Credit: Mark Robert Halper Photography
The bidding wars are back. And it’s getting a little ridiculous. One story we heard while writing up this year’s Cost vs. Value Report told of a $15,000 bid that lost to a $3,000 bid.
That just doesn’t make sense, even on a labor-only job. I’d chalk it up to urban legend if I hadn’t experienced craziness like that myself back in the day. One thing’s for sure: the homeowner and the low-bidder are about to learn new meanings for the words “winner” and “loser.”
I’ve seen this kind of price-obsessed frenzy before. It usually occurs after a recession, and it stands to reason that the deeper the recession is, the more extreme the obsession is. But like all obsessions, when it goes too far, it becomes absurd.
Curiously, in my case, the absurdity was not in how far apart the bids were but how close together. It was a $120,000 job, and the bid by the “apparent winner” — to quote the architect who was running the bid opening — was $100 lower than mine. The other odd thing about the project was that prices for all of the trade contractors were specified in the bid documents, either through actual quotes or in allowances. Like a game of Texas Hold ’Em, the window cards were the same for everybody. As it turned out, our hole cards were pretty close, too; two straight flushes separated by a single card.
I was furious, of course, but the experience pushed me to take the first step toward getting out of the poker game of competitive bidding. And it helped a lot when I learned, months later, that the client had busted the “apparent winner’s” chops for several weeks trying to get the price lower, then abruptly cancelled the project. I took that architect off my list.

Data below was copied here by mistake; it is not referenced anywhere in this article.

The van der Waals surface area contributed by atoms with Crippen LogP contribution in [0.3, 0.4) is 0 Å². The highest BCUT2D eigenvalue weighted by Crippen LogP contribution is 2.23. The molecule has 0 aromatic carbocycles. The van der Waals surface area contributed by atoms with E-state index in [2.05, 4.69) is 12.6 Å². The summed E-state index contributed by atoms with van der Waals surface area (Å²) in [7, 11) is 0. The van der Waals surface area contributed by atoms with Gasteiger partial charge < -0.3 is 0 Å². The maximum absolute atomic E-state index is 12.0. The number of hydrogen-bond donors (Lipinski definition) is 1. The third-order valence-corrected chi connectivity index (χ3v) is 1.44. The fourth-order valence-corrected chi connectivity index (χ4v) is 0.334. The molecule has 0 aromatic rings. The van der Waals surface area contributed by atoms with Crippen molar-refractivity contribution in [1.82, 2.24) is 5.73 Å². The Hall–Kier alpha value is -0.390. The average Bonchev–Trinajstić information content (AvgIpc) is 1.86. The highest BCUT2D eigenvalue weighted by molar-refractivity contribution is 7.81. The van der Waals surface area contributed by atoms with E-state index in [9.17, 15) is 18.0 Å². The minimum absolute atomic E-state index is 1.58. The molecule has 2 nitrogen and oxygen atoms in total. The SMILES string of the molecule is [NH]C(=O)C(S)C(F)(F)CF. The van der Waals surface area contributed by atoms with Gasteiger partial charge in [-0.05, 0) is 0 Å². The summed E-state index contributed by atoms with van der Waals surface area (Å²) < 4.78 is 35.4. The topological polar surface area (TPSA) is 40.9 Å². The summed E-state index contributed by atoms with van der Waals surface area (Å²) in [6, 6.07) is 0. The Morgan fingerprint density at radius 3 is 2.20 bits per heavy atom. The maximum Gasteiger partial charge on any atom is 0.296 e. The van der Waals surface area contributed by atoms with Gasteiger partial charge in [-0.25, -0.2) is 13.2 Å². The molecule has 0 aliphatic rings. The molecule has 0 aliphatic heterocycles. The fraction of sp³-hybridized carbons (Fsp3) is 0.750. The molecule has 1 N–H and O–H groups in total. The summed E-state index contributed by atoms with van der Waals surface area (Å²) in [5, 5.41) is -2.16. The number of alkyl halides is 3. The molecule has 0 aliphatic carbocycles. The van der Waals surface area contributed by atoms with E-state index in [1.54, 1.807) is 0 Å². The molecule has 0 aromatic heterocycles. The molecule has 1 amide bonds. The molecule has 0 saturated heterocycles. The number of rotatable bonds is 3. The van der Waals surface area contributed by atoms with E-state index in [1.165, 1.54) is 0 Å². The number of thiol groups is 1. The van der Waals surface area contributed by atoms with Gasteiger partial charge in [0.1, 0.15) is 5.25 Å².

As Yogi Berra once said, “A nickel ain’t worth a dime anymore.” That’s another way of saying that you can’t compete on price. It’s tempting, but a price cut is a wound that keeps on hurting. When you cut below your cost, you ante into a game you can’t possibly win. Why not just stay home — it’s cheaper.
If you cut margin, you lose again because you have no wiggle room. And when’s the last time a job went exactly as planned? And you lose a third time because, even if you survive the job and get the referral, you’ve been labeled as “affordable” or “reasonable” or one of a dozen other euphemisms used by the kind of people who will never pay you what you’re worth.
Yogi also said, “If you don’t know where you’re going, you might not get there.” Times like these put remodeling business owners at a crossroads. Three or four years ago, it was easy to pick and choose your projects and your customers. These days, it’s a lot harder, but no less critical.
All roads run in two directions. Which way are you headed?